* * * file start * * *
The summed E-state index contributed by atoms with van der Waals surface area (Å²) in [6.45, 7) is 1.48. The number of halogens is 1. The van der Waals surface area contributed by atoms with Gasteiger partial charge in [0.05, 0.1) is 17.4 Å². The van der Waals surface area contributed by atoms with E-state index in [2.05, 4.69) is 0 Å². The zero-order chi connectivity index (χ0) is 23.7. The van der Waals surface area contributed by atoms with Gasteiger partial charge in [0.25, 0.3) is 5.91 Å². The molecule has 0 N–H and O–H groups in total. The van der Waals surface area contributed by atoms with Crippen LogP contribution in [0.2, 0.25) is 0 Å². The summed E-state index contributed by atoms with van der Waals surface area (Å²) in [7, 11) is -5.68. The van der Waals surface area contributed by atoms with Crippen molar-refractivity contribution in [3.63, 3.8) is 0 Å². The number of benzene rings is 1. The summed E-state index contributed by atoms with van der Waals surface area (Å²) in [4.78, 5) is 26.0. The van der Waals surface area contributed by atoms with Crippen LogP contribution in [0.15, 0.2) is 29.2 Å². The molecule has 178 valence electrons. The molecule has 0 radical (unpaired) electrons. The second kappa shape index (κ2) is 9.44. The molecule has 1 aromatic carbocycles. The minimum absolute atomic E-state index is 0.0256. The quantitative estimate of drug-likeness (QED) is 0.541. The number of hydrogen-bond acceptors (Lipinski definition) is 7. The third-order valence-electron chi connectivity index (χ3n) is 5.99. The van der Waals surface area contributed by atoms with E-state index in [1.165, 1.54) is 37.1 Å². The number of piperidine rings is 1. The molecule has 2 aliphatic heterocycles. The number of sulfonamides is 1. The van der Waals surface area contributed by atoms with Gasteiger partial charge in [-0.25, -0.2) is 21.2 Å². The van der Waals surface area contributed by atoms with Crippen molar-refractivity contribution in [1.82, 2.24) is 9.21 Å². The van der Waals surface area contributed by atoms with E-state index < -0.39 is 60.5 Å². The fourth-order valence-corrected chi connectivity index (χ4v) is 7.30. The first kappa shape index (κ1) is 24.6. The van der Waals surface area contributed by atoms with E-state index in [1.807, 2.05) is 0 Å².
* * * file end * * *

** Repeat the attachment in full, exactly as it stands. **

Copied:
The summed E-state index contributed by atoms with van der Waals surface area (Å²) in [6.45, 7) is 1.48. The number of halogens is 1. The van der Waals surface area contributed by atoms with Gasteiger partial charge in [0.05, 0.1) is 17.4 Å². The van der Waals surface area contributed by atoms with E-state index in [2.05, 4.69) is 0 Å². The zero-order chi connectivity index (χ0) is 23.7. The van der Waals surface area contributed by atoms with Gasteiger partial charge in [0.25, 0.3) is 5.91 Å². The molecule has 0 N–H and O–H groups in total. The van der Waals surface area contributed by atoms with Crippen LogP contribution in [0.2, 0.25) is 0 Å². The summed E-state index contributed by atoms with van der Waals surface area (Å²) in [7, 11) is -5.68. The van der Waals surface area contributed by atoms with Crippen molar-refractivity contribution in [3.63, 3.8) is 0 Å². The number of benzene rings is 1. The summed E-state index contributed by atoms with van der Waals surface area (Å²) in [4.78, 5) is 26.0. The van der Waals surface area contributed by atoms with Crippen LogP contribution in [0.15, 0.2) is 29.2 Å². The molecule has 178 valence electrons. The molecule has 0 radical (unpaired) electrons. The second kappa shape index (κ2) is 9.44. The molecule has 1 aromatic carbocycles. The minimum absolute atomic E-state index is 0.0256. The quantitative estimate of drug-likeness (QED) is 0.541. The number of hydrogen-bond acceptors (Lipinski definition) is 7. The third-order valence-electron chi connectivity index (χ3n) is 5.99. The van der Waals surface area contributed by atoms with E-state index in [1.165, 1.54) is 37.1 Å². The number of piperidine rings is 1. The molecule has 2 aliphatic heterocycles. The number of sulfonamides is 1. The van der Waals surface area contributed by atoms with Gasteiger partial charge in [-0.25, -0.2) is 21.2 Å². The van der Waals surface area contributed by atoms with Crippen molar-refractivity contribution in [1.82, 2.24) is 9.21 Å². The van der Waals surface area contributed by atoms with E-state index < -0.39 is 60.5 Å². The fourth-order valence-corrected chi connectivity index (χ4v) is 7.30. The first kappa shape index (κ1) is 24.6. The van der Waals surface area contributed by atoms with E-state index in [1.807, 2.05) is 0 Å².